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The Network Receiver

With the current design, our service will start automatically at boot time and attempt to connect to the cloud and retrieve the latest updates approximately every minute. One problem with the current design is that the service will try to connect even when there’s no Internet connection available. This adds unnecessary attempts to wake up the radio and connect to the server, all of which taxes the battery. Imagine how many wasteful attempts would be made while your phone is in flight mode on a cross-country flight. This highlights some of the inherit constraints when programming for mobile devices: we’re limited by the battery life and network connectivity.

A better approach is to listen to network availability broadcasts and use that information to intelligently turn off the service when the Internet is unavailable and turn it back on when data connection comes back up. The system does send an intent whenever connection availability changes. Another system service allows us to find out what changed and act accordingly.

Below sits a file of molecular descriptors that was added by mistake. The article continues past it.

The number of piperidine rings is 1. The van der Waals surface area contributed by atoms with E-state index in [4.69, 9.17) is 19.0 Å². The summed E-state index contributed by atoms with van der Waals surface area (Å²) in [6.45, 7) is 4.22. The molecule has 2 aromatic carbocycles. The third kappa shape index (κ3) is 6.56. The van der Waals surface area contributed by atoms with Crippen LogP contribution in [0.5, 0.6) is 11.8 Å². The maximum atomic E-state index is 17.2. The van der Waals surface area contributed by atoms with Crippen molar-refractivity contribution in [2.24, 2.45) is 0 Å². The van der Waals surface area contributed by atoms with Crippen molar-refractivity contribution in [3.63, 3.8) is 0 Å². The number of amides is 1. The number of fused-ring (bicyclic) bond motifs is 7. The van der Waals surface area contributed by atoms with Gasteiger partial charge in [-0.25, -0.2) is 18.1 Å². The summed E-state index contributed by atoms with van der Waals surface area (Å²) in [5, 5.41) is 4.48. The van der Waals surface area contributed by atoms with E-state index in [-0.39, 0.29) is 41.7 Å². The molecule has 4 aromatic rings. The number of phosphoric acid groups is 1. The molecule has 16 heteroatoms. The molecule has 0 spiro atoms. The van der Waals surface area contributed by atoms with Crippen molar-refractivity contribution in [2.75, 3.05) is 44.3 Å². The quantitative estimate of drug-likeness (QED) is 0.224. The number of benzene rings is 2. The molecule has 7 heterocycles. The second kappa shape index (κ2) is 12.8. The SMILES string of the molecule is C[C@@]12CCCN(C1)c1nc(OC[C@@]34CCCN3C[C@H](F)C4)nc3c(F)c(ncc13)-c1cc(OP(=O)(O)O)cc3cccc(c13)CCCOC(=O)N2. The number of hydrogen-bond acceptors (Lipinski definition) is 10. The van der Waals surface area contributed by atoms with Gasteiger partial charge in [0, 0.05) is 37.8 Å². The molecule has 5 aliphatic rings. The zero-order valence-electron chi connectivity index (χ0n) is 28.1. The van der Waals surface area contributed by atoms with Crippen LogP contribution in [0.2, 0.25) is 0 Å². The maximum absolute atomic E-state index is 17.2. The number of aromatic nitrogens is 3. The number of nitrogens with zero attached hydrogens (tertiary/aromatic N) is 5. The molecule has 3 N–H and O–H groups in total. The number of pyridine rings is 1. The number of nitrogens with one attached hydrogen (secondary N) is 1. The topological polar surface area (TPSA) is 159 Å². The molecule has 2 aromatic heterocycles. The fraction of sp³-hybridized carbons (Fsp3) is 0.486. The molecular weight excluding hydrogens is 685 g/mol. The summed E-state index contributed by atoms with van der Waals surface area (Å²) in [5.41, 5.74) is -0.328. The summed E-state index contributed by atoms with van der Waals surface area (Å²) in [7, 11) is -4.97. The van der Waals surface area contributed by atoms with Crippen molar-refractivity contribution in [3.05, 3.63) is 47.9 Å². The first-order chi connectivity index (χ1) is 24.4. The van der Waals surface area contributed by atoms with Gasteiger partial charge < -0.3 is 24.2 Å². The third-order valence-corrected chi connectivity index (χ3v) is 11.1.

In this case, we’re creating another receiver, NetworkReceiver, shown in Example 11-8. Just as before, we need to create a Java class that subclasses BroadcastReceiver, and then register it via the Android manifest file.

Example 11-8. NetworkReceiver.java

package com.marakana.yamba6; import android.content.BroadcastReceiver; import android.content.Context; import android.content.Intent; import android.net.ConnectivityManager; import android.util.Log; ...

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